A look at the shareholders of AFC Energy plc (LON:AFC) can tell us which group is most powerful. Insiders often own a large chunk of younger, smaller, companies while huge companies tend to have institutions as shareholders. We also tend to see lower insider ownership in companies that were previously publicly owned.
AFC Energy is not a large company by global standards. It has a market capitalization of UK£507m, which means it wouldn't have the attention of many institutional investors. Taking a look at our data on the ownership groups (below), it seems that institutions own shares in the company. Let's delve deeper into each type of owner, to discover more about AFC Energy.
What Does The Institutional Ownership Tell Us About AFC Energy?
Many institutions measure their performance against an index that approximates the local market. So they usually pay more attention to companies that are included in major indices.
We can see that AFC Energy does have institutional investors; and they hold a good portion of the company's stock. This can indicate that the company has a certain degree of credibility in the investment community. However, it is best to be wary of relying on the supposed validation that comes with institutional investors. They too, get it wrong sometimes. It is not uncommon to see a big share price drop if two large institutional investors try to sell out of a stock at the same time. So it is worth checking the past earnings trajectory of AFC Energy, (below). Of course, keep in mind that there are other factors to consider, too.
Institutional investors own over 50% of the company, so together than can probably strongly influence board decisions. We note that hedge funds don't have a meaningful investment in AFC Energy. Looking at our data, we can see that the largest shareholder is HSBC Global Asset Management (UK) Limited with 5.6% of shares outstanding. With 5.3% and 4.0% of the shares outstanding respectively, HBOS Investment Fund Managers Limited and Barclays Bank PLC, Wealth and Investment Management Division are the second and third largest shareholders.
A deeper look at our ownership data shows that the top 25 shareholders collectively hold less than half of the register, suggesting a large group of small holders where no single shareholder has a majority.
While it makes sense to study institutional ownership data for a company, it also makes sense to study analyst sentiments to know which way the wind is blowing. While there is some analyst coverage, the company is probably not widely covered. So it could gain more attention, down the track.
Insider Ownership Of AFC Energy
While the precise definition of an insider can be subjective, almost everyone considers board members to be insiders. Management ultimately answers to the board. However, it is not uncommon for managers to be executive board members, especially if they are a founder or the CEO.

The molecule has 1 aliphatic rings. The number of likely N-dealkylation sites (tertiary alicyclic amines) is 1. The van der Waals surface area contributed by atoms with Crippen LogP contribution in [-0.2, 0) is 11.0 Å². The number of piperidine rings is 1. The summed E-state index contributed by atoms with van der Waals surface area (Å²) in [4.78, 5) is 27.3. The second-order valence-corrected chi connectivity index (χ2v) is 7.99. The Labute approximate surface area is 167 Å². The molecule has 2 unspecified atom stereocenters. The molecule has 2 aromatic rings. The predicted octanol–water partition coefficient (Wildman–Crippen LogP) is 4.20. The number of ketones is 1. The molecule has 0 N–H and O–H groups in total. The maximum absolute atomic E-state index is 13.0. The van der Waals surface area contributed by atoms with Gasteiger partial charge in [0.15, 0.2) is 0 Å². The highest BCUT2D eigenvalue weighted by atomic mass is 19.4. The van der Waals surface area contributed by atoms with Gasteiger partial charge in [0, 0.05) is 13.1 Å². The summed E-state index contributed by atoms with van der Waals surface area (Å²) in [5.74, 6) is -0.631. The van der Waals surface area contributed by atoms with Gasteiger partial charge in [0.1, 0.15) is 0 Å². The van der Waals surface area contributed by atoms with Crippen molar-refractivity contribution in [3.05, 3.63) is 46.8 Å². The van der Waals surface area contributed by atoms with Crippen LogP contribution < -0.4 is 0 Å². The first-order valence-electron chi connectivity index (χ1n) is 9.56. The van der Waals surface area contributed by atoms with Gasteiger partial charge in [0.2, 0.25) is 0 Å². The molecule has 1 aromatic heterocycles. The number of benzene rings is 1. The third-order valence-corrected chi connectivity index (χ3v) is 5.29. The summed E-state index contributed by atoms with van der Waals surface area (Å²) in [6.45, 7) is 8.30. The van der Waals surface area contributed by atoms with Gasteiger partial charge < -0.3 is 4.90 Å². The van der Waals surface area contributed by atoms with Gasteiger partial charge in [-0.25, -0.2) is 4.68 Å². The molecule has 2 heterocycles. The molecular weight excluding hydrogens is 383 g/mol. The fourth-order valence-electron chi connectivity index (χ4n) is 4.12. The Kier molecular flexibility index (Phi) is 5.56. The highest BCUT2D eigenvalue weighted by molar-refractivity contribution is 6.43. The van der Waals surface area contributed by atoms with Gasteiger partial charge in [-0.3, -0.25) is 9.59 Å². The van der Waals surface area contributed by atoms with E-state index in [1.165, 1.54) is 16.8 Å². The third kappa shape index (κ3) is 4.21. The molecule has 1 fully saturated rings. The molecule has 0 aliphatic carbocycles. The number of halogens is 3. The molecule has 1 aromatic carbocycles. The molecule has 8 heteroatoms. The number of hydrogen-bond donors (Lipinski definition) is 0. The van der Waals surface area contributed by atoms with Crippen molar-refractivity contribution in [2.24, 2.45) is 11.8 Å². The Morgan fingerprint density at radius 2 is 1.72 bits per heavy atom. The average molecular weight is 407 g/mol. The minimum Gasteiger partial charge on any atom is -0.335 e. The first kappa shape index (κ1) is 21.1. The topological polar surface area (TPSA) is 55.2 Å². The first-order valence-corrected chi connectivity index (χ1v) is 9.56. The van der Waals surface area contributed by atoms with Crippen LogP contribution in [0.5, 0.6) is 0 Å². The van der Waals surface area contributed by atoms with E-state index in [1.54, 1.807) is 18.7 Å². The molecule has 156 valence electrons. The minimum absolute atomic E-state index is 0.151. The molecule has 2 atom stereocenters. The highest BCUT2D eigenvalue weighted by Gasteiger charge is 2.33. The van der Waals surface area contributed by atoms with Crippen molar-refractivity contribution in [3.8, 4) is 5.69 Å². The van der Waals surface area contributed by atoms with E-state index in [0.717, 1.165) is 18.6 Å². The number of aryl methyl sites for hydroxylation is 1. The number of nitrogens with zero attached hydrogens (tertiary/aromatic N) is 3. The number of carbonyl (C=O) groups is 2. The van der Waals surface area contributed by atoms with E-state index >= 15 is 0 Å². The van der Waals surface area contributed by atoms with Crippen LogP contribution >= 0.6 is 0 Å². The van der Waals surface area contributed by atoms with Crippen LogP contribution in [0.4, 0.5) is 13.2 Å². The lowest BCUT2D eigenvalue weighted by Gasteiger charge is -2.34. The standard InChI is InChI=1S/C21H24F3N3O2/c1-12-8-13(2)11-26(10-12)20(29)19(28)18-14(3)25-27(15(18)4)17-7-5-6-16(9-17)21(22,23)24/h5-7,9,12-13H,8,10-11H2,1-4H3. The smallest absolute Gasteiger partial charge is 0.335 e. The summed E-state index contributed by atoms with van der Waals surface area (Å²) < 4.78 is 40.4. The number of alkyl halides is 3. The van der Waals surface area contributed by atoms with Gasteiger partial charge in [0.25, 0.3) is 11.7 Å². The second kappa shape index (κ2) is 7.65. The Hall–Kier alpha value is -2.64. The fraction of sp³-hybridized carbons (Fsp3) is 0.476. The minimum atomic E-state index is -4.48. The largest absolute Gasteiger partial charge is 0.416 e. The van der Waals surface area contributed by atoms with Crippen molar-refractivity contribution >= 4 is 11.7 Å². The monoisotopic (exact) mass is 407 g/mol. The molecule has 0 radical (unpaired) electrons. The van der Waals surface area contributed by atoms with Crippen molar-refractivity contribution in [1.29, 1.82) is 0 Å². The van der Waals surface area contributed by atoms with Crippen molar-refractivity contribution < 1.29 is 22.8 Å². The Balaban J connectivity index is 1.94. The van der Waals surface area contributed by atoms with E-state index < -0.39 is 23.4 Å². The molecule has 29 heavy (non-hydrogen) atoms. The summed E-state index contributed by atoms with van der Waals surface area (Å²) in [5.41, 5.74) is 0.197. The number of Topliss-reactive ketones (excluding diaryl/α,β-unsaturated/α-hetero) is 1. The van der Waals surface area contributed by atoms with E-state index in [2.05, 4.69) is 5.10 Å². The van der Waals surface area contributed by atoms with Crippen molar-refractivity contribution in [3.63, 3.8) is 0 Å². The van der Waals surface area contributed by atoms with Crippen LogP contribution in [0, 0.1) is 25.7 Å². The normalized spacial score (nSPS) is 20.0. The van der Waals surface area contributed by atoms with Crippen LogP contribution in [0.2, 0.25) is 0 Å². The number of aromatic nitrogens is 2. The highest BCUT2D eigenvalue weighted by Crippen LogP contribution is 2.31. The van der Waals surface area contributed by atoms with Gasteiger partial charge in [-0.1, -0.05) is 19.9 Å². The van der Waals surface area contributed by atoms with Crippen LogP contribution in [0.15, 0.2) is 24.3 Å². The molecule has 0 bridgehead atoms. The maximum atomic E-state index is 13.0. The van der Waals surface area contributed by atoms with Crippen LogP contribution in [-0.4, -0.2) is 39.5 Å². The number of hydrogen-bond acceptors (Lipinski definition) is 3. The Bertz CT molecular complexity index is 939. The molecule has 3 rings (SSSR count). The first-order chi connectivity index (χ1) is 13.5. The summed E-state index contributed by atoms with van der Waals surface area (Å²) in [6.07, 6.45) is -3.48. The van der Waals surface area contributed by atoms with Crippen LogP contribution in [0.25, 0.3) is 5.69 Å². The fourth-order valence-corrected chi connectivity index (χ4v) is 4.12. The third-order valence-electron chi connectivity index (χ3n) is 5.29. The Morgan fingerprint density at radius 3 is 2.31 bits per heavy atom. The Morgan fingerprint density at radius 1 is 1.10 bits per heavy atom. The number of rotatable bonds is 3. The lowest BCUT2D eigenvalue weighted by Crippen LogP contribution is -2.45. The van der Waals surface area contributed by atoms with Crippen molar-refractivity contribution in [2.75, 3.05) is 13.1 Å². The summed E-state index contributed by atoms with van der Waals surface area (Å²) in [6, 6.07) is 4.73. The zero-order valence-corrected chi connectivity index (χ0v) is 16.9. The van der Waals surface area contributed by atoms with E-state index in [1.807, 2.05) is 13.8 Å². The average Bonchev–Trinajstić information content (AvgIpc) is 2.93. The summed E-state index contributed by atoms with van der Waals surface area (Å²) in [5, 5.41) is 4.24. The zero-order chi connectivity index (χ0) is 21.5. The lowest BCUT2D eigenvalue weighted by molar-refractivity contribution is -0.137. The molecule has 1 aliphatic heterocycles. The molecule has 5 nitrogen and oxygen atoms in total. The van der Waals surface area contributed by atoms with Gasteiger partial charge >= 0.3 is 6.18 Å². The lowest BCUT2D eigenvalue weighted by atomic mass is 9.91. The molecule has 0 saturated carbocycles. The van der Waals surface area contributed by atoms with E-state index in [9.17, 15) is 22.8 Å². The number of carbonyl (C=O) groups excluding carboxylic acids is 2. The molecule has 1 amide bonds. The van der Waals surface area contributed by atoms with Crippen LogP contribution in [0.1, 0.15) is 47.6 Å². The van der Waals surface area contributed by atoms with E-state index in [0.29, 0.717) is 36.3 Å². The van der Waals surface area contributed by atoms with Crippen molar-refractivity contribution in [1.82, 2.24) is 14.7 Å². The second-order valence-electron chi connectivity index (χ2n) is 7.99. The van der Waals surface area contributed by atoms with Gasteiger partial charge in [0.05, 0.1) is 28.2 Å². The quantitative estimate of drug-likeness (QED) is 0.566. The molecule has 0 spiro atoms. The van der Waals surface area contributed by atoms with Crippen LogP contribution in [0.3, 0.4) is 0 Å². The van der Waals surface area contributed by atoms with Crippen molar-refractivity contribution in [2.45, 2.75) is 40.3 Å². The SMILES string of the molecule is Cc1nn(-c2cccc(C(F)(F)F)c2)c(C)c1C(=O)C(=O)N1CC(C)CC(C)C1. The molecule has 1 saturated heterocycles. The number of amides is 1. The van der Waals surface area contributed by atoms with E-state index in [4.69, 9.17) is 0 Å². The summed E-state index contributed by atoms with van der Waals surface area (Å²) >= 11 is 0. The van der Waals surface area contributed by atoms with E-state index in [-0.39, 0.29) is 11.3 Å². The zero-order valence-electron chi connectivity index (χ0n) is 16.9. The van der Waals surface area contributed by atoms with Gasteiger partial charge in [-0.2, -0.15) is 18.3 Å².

I generally consider insider ownership to be a good thing. However, on some occasions it makes it more difficult for other shareholders to hold the board accountable for decisions.
Our data suggests that insiders own under 1% of AFC Energy plc in their own names. It seems the board members have no more than UK£2.7m worth of shares in the UK£507m company. I generally like to see a board more invested. However it might be worth checking if those insiders have been buying.
General Public Ownership
With a 41% ownership, the general public have some degree of sway over AFC Energy. While this group can't necessarily call the shots, it can certainly have a real influence on how the company is run.
It's always worth thinking about the different groups who own shares in a company. But to understand AFC Energy better, we need to consider many other factors. To that end, you should learn about the 4 warning signs we've spotted with AFC Energy (including 2 which can't be ignored) .
Ultimately the future is most important. You can access this free report on analyst forecasts for the company.
NB: Figures in this article are calculated using data from the last twelve months, which refer to the 12-month period ending on the last date of the month the financial statement is dated. This may not be consistent with full year annual report figures.
If you’re looking to trade AFC Energy, open an account with the lowest-cost* platform trusted by professionals, Interactive Brokers. Their clients from over 200 countries and territories trade stocks, options, futures, forex, bonds and funds worldwide from a single integrated account. Promoted
This article by Simply Wall St is general in nature. It does not constitute a recommendation to buy or sell any stock, and does not take account of your objectives, or your financial situation. We aim to bring you long-term focused analysis driven by fundamental data. Note that our analysis may not factor in the latest price-sensitive company announcements or qualitative material. Simply Wall St has no position in any stocks mentioned.
*Interactive Brokers Rated Lowest Cost Broker by StockBrokers.com Annual Online Review 2020
Have feedback on this article? Concerned about the content? Get in touch with us directly. Alternatively, email editorial-team (at) simplywallst.com.